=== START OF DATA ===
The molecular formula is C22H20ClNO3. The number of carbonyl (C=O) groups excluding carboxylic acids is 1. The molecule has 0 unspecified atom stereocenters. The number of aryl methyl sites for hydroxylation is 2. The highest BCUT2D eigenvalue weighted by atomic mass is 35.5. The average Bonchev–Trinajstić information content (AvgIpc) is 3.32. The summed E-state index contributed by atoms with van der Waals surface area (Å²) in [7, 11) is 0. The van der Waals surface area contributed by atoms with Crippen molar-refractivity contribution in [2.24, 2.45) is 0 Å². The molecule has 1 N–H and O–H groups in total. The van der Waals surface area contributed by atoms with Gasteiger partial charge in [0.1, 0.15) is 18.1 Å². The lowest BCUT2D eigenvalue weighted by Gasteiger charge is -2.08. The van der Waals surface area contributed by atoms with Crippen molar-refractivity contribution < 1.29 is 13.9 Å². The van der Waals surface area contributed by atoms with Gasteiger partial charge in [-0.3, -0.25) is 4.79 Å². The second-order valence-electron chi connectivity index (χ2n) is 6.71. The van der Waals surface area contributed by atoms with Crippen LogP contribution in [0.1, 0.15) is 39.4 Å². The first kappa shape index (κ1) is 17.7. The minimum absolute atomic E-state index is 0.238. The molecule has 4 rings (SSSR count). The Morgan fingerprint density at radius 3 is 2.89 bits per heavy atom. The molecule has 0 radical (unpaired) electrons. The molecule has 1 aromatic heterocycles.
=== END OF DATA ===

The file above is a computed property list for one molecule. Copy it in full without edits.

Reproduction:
The molecular formula is C22H20ClNO3. The number of carbonyl (C=O) groups excluding carboxylic acids is 1. The molecule has 0 unspecified atom stereocenters. The number of aryl methyl sites for hydroxylation is 2. The highest BCUT2D eigenvalue weighted by atomic mass is 35.5. The average Bonchev–Trinajstić information content (AvgIpc) is 3.32. The summed E-state index contributed by atoms with van der Waals surface area (Å²) in [7, 11) is 0. The van der Waals surface area contributed by atoms with Crippen molar-refractivity contribution in [2.24, 2.45) is 0 Å². The molecule has 1 N–H and O–H groups in total. The van der Waals surface area contributed by atoms with Gasteiger partial charge in [0.1, 0.15) is 18.1 Å². The lowest BCUT2D eigenvalue weighted by Gasteiger charge is -2.08. The van der Waals surface area contributed by atoms with Crippen molar-refractivity contribution < 1.29 is 13.9 Å². The van der Waals surface area contributed by atoms with Gasteiger partial charge in [-0.3, -0.25) is 4.79 Å². The second-order valence-electron chi connectivity index (χ2n) is 6.71. The van der Waals surface area contributed by atoms with Crippen LogP contribution in [0.1, 0.15) is 39.4 Å². The first kappa shape index (κ1) is 17.7. The minimum absolute atomic E-state index is 0.238. The molecule has 4 rings (SSSR count). The Morgan fingerprint density at radius 3 is 2.89 bits per heavy atom. The molecule has 0 radical (unpaired) electrons. The molecule has 1 aromatic heterocycles.